Laurel Larsen, PhD, is an assistant professor of earth systems science in the Department of Geography at the University of California, Berkeley. She is also a senior fellow in the Berkeley Institute for Data Sciences, and PI of the Environmental Systems Dynamics Laboratory.
Laurel’s research is aimed at understanding how the flow of water through the environment influences landscapes and ecosystems. Water interacts with physical (e.g., sediment) and biological (e.g., plants) components of the environment in highly nonlinear ways, leading to dynamics characterized by thresholds, sudden shifts between alternate stable states, or chaotic behavior. Her group uses diverse types of tools to understand these nonlinear interactions, so that anticipatory planning and restoration efforts can be made more effective and efficient.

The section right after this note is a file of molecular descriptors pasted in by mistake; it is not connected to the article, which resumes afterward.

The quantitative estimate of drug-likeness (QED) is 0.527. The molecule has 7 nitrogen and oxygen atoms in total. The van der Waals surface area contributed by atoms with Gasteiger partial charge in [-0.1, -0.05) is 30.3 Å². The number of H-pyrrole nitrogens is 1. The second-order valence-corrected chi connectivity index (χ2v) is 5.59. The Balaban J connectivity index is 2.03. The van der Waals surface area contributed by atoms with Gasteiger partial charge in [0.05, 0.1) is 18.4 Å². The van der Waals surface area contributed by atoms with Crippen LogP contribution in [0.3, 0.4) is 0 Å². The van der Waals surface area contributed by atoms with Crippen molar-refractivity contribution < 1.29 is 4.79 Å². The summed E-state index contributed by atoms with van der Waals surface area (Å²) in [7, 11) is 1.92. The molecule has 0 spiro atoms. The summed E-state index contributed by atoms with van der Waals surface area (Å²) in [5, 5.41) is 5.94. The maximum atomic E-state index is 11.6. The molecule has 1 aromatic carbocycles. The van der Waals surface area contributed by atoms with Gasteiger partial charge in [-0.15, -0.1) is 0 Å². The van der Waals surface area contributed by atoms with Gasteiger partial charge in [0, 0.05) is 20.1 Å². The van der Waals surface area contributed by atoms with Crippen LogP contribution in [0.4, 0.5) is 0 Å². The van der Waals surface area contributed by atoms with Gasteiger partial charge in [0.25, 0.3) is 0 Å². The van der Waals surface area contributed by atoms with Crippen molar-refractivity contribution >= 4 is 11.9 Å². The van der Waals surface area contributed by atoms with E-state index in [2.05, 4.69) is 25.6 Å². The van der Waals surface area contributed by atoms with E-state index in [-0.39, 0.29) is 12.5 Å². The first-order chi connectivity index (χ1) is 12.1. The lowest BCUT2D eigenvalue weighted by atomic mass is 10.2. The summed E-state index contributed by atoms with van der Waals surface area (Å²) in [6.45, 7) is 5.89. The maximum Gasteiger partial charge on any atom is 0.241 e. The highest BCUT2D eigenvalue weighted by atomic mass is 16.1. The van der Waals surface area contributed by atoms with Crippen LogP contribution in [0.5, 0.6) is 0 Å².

Her work has influenced restoration efforts in the Everglades, with ongoing work focusing on the Chesapeake Bay, streams and wet meadows of California, and the Wax Lake Delta, part of the greater Mississippi River delta complex. She remains committed to using a variety of tools, from field and laboratory work, to simulation modeling, to data-driven analysis, to understand environmental processes. As a Hertz Fellow, Laurel earned her PhD from the University of Colorado at Boulder, and also trained at Washington University in St. Louis, Missouri.